Charles Chitat Ng (pronounced Cheetah Ing) was convicted in 1998 of the brutal slaying of over eleven people, including two babies, in a serial killing spree that was responsible for twenty-five deaths. Together with his accomplice, fellow Marine, Leonard Lake, the two men carried out some of the most brutal and sadistic crimes in American history. Ng was brought up in an affluent family home in Hong Kong. There is little evidence to support anything that may have damaged him emotionally other than that he had a ruthlessly strict father. Ng took to anti-social activity and petty crime at an early age, resulting in him being expelled from several schools. At one stage his father sent him to a boarding school in Yorkshire, England. A brief return to Hong Kong at eighteen saw him obtaining a student visa to study in the US, but shortly after he was involved in a hit-and-run accident and charged. Later he joined the Marines and lied about his place of birth in order to be accepted. Even in the Marines his fellow comrades nicknamed him ‘Bruce Lee’ and kept a wide berth from him. Ng’s military career ended abruptly when he was caught with three other men stealing weapons from a base in Hawaii. He was arrested and incarcerated, but escaped when it is believed he met up with Leonard Lake in California. Ng moved in with Lake and his girlfriend Claralyn Balasz. Lake was fifteen years older than Ng and obsessed with everything military and in particular weapons. Whether or not Ng shared Lake’s misogyny, believing that women were men’s ‘property’ or was convinced that an imminent nuclear war going to take place is unknown. However, they both shared a passion for illegal firearms which eventually brought about their arrest and incarceration. Certainly Lake was a disturbed, anti-social creature having developed an obsession with pornography at a young age and in particular a fetish for S&M, bondage and a sexually driven desire to enslave women. He served non-combatant duty in Da Nang, Vietnam as a radar operator, but was given a medical discharge in 1971 after two years of psychiatric treatment. When Charles Ng eventually left Leavenworth prison in June 1984 he moved into the Wilseyville Cabin with Lake. The latter’s first wife had divorced him when she discovered he had filmed bondage scenes involving handcuffs, leather straps and shackles with women other than herself. It is believed that Lake’s first victim was his brother, Donald, who went missing after he failed to return from a visit with Leonard in San Bruno in July 1983.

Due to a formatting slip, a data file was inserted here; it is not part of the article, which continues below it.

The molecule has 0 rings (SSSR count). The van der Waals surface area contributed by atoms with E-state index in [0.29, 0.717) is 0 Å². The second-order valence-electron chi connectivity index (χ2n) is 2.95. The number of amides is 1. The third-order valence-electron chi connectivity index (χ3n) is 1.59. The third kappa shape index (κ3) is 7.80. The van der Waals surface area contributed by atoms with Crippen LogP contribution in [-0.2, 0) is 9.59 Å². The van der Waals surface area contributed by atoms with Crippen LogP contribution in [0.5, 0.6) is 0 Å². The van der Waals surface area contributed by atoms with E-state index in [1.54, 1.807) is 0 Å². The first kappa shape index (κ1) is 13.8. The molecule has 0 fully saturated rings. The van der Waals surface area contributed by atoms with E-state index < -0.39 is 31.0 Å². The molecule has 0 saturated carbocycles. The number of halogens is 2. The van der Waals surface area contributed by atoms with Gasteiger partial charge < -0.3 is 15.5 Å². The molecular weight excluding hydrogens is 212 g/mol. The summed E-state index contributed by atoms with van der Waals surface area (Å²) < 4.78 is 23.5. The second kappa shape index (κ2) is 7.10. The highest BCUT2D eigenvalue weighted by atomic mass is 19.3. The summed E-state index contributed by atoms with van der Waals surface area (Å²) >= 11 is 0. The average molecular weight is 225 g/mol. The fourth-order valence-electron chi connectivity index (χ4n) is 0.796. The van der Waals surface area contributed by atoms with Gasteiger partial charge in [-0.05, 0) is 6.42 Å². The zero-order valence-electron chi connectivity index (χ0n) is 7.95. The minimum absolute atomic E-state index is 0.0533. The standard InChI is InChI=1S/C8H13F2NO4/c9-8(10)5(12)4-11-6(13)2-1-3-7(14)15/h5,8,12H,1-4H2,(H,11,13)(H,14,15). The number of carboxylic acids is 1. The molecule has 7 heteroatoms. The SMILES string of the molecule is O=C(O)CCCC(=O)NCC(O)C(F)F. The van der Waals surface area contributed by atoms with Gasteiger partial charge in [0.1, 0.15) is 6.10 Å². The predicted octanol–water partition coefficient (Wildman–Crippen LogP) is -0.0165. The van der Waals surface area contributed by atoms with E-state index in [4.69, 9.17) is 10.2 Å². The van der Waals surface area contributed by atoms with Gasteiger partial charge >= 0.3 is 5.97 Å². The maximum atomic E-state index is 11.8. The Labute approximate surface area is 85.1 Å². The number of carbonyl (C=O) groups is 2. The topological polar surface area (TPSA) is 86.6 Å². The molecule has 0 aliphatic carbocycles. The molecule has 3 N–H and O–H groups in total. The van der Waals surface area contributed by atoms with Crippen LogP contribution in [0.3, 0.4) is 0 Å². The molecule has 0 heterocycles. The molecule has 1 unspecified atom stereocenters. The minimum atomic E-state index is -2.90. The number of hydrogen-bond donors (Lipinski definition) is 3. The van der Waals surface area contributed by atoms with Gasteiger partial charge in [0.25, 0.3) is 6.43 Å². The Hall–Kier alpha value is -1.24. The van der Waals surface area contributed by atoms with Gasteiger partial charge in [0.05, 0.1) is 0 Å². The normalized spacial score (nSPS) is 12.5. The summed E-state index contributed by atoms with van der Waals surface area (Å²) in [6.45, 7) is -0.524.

A routine arrest by police officers to a shoplifting scene at a South City lumberyard in South San Francisco initiated the unearthing of one of the most grisly discoveries of mass murder that the country had witnessed. A clerk had called the police after an Asian man had been seen stealing a vice. He ran off, but another middle-aged man with a beard was apprehended when he was caught with several firearms including an illegal silencer. The man, who had a multitude of aliases, turned out to be one Leonard Lake, ex Marine and partner in crime of Charles Ng.At the time the police had no idea what they had uncovered, believing Lake to be a petty criminal. Not long after having been taken into custody Lake committed suicide by swallowing a cyanide pill - one of several he had hidden in his belt – but not before he had written a note to his wife.The police soon realised that they were onto something bigger than petty theft and illegal gun ownership. The Honda truck that Lake had been found in possession of was actually owned by a man called Paul Cosner. He had been missing for months. Among the items found in the Honda were several stolen bank cards and an electric bill in the name of Claralyn Balasz. The South San Francisco police wasted no time in contacting Balasz who turned out to be Lake’s ex wife and who lived in Bruno, a place just a few miles from where her now dead ex -husband had been arrested.On 3 June 1985, two detectives from San Francisco’s Missing Persons dept, Tom Eisenmann and Irene Brunn, went to interview Balasz. The electricity bill was for an address in Wilseyville, California, a remote region at the foot of the Sierra Nevada Mountains. Balasz informed the detectives that the address was a cabin belonging to her father. The detectives were given instructions about where to find the place. But Balasz made sure that she got there first in order to remove several home-made pornographic videotapes that she feared would embarrass her.When Balasz finally took them to the cabin the detectives asked her to unlock it. The cabin itself comprised of two bedrooms, a kitchen and bathroom. Red stains which appeared to be blood were found on the ceiling. There were also two small calibre bullet holes in both the living room wall and kitchen floor. Most disturbing of all was a four-poster bed in the bedroom that had electric cords tied to each post. A 250-watt floodlight was fastened to the wall.Blood stained mattresses and women’s lingerie together with video duplicating equipment all suggested that something sinister had taken place in this remote environment. Elsewhere in the area an incinerator with fireproof walls and a mysterious looking bunker precipitated further investigation that was to reveal a horrifying tale of abduction, torture and death.Claralyn Balasz became irate at being questioned about her connection to the property, which she maintained had been bought by her father and rented out. When asked by detectives if they could search the concrete bunker, Balasz suggested that they talk to Charles Ng, an Asian man who was the ‘business’ partner of her ex.Balasz informed them that she had recently gone to Ng’s apartment to collect a pay cheque before driving him to the San Francisco airport. She had no idea where he was heading. After Ng’s details were relayed to the authorities a task force was set up to search the entire property.The next day the task force set about their grisly work. A cleared area around the bunker saturated in lye, revealed a trench deposited with clothing. Even at this stage the detectives feared that they were about to unearth a gravesite. Two bones were later found and sent off for analysis.Once the bunker had been accessed it appeared smaller on the inside suggesting hidden rooms. Meanwhile, investigations revealed that the bunker property was rental and had been occupied by a couple, Lonnie Bond and his partner Brenda O’Connor with their young baby. A real estate agent informed officers that the couple had fallen behind on their rent and left the property together with a lodger by the name of Robin Stapley. All these people were now registered missing.Inside the bunker a main room appeared to be a workshop filled with an assortment of hand tools and power saws that hung on one wall. On closer inspection many of them appeared to be encrusted with bloodstains. A plywood tool rack served as an entrance to a hidden, smaller room revealing a double bed, side table and reading lamp. There were also several books, one ‘The Collector’ by John Fowles was about a butterfly collector who abducted a young girl and kept her in his basement.This novel would have chilling parallels to real life events that had taken place inside the bunker.Akin to something out of a ‘militia’ magazine, the room was filled with an armoury of weapons, gun paraphernalia, magazines and tomes on how to make chemical weapons. On one wall were plastered 21 snapshots of young girls taken in various form of undress.One of the most important finds was a diary, written by Lake himself which described how he and Charles Ng had abducted, raped, tortured and then killed various victims.Another room that appeared to be a ‘hostage cell’ was discovered behind a bookcase door. This small room, only seven feet by three, contained a single bed and chemical toilet. Holes had been drilled in the walls to provide ventilation but not light. More insidiously was a two-way mirror, which allowed viewers from one side to see and listen to the room’s occupants by switching a button.At the time of excavating the area, Gloria Eberling, Leonard Lake’s mother, turned up at the site. She had come to the murder scene in order to find out about her other son Donald, who had disappeared two years earlier.It was at this point that detectives quizzed her about Balasz removing videotapes from the cabin. Eberling admitted that her daughter-in-law had taken them in order to spare herself embarrassment by the content, which showed her in the nude and having sex with Lake. Balasz was ordered to return all tapes.The FBI was now investigating a full-scale murder enquiry as it was suspected that Lake and Ng had carried out multiple kidnappings, rape and murder. Although one suspect was now dead from suicide, the other, Ng, was still on the run.Kathleen Allen and boyfriend Michael Carroll’s bodies were found at the site. Ms Allen had been lured to the cabin by Lake after he told her Carroll, a felon and one time cellmate of Ng, had been shot. Other victims included Robin Scott Stapley who Lake has impersonated on the day of his arrest for theft. Strangely, one victim was Charles Gunner, known as ‘The Fat Man’ who had been Lake’s best man during his wedding to Claralyn Balasz.Lake’s neighbours Brenda O’Connor, partner Lonnie Bond and their baby son Lonnie Bond Jr. were also tragic victims of the two callous sociopaths, as were second couple Harvey and Deborah Dubs who had become unfortunate targets after their killers visited their home when Harvey advertised audio equipment to sell. The couple along with their baby Sean were abducted and later killed. One of the video tapes showed a terrified Brenda O’Connor being horrifically abused and told by Ng on the tape “If you say no (to co-operation) we’ll rape you and then we’ll take you outside and shoot you. Your choice."Ng wasn’t averse to also attracting men as sexual prey. He placed an ad in a sex magazine offering ‘oral’ and when answered went to the home of Donald Giuletti, a 38 year old disc jockey from San Francisco. He was later found dead, shot three times in the study of his home. Giuletti’s roommate identified Ng as the man who came to the apartment.Other victims were raped and taunted, the heinous acts filmed on video, while other captives watched in horror. Sheriff Ballard who conducted the enquiry told journalists that the videos were like horror films. Police estimated that around 21 ‘missing’ women were shown as victims being sexually assaulted, raped and sodomised on the tapes, their ages ranging from twelve to their early twenties. Six women in the tapes were thankfully found alive but many more remain missing today, their bodies most likely to have been incinerated.